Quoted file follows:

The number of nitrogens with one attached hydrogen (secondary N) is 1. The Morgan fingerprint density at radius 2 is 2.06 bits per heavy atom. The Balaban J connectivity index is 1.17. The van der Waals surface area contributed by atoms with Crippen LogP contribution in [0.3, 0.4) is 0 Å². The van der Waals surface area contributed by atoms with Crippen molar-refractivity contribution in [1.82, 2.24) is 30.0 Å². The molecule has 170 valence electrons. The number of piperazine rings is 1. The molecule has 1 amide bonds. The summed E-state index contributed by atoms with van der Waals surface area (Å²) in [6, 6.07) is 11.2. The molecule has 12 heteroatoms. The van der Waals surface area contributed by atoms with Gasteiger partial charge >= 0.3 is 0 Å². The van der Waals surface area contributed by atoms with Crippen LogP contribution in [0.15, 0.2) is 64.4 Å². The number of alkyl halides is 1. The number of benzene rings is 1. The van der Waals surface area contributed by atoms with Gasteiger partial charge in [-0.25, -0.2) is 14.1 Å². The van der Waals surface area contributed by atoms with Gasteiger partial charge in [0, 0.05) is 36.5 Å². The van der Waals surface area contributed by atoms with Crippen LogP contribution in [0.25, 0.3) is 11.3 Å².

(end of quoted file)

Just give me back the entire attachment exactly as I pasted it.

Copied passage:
The number of nitrogens with one attached hydrogen (secondary N) is 1. The Morgan fingerprint density at radius 2 is 2.06 bits per heavy atom. The Balaban J connectivity index is 1.17. The van der Waals surface area contributed by atoms with Crippen LogP contribution in [0.3, 0.4) is 0 Å². The van der Waals surface area contributed by atoms with Crippen molar-refractivity contribution in [1.82, 2.24) is 30.0 Å². The molecule has 170 valence electrons. The number of piperazine rings is 1. The molecule has 1 amide bonds. The summed E-state index contributed by atoms with van der Waals surface area (Å²) in [6, 6.07) is 11.2. The molecule has 12 heteroatoms. The van der Waals surface area contributed by atoms with Gasteiger partial charge >= 0.3 is 0 Å². The van der Waals surface area contributed by atoms with Crippen LogP contribution in [0.15, 0.2) is 64.4 Å². The number of alkyl halides is 1. The number of benzene rings is 1. The van der Waals surface area contributed by atoms with Gasteiger partial charge in [-0.25, -0.2) is 14.1 Å². The van der Waals surface area contributed by atoms with Gasteiger partial charge in [0, 0.05) is 36.5 Å². The van der Waals surface area contributed by atoms with Crippen LogP contribution in [0.25, 0.3) is 11.3 Å².